Where do we start with mushrooms? They go from the beautiful to the grotesque. They can even be magical. You have the opportunity to give our dishes a depth of taste that is otherwise inaccessible. But most of us buy mushrooms in the store, without really understanding the difference between big and small. You can also grow mushrooms in your lawn and to get the fresh strain, you can mail order mushrooms.
For some of us, this means occasionally taking a new variety and throwing it in a homemade dish. For others, this means sticking to what we know, the good old white mushroom. And although there is nothing wrong with this common mushroom, sometimes it is just a bit boring. Now that most grocery stores have fleshy shiitake and flowery chanterelles, how can we not take this opportunity for a culinary exploration?
Mushrooms should not be a mystery. Instead of keeping you in the dark, we enlighten our mushroom friends. Here is our guide to all types of mushrooms you need to know:
It is easy to believe that these mushrooms have a light floral note – their appearance suggests it. The chanterelles, known for their brilliant golden color (but also in different nuances), are fruity and peppery. They have a delicate aroma and a delicate texture, are well suited as a side dish and mix well with eggs. Chanterelles last longer than most mushrooms in the fridge – up to 10 days. They have a high moisture content. Once cooked, they must therefore be prepared in a dry jump as they quickly release their own water.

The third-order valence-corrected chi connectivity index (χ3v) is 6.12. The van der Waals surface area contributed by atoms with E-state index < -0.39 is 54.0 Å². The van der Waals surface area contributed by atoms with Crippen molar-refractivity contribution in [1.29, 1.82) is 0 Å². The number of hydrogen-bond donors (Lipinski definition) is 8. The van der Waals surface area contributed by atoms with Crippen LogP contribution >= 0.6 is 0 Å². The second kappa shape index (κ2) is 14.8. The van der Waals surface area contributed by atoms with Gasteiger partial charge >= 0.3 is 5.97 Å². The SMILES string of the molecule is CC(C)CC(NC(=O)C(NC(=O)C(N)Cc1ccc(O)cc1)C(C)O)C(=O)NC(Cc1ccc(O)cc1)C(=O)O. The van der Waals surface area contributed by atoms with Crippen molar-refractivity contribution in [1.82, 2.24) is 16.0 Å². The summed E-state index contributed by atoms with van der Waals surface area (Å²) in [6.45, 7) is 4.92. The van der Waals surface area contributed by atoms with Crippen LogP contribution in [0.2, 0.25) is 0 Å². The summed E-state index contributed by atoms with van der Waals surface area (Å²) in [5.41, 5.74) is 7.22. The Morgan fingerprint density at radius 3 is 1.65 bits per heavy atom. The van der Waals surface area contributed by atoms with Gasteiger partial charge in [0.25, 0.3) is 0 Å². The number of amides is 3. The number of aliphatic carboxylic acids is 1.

Cremini, also sold as a Baby Portobello, is a riper white mushroom. They have the same shape, maybe a bit larger, but there is a noticeable difference: the creams are lightly shaded brown. They have a mild mushroom taste and are an excellent substitute for the white buttons of your favorite recipes, as they give a deeper taste.
That may not be nice, but this mushroom is delicious and tasty. Although it looks like a dead honeycomb, it is full of flavor and deserves to overcome your fear of the ugly. Pop-up spring in and around forest edges and can sell up to $ 20 a pound. They are a bit tough and have a good butter-fried taste.
If you like mushrooms, go to the postage bill. This fungus is the most mature stage of the white mushroom whose cap is fully developed. Portobello is sweet in taste, but has a meaty consistency. It replaces meat very well in certain dishes and is particularly sensitive to grilling.
Mail order mushrooms can aid you to get the common and the mushrooms that you need most.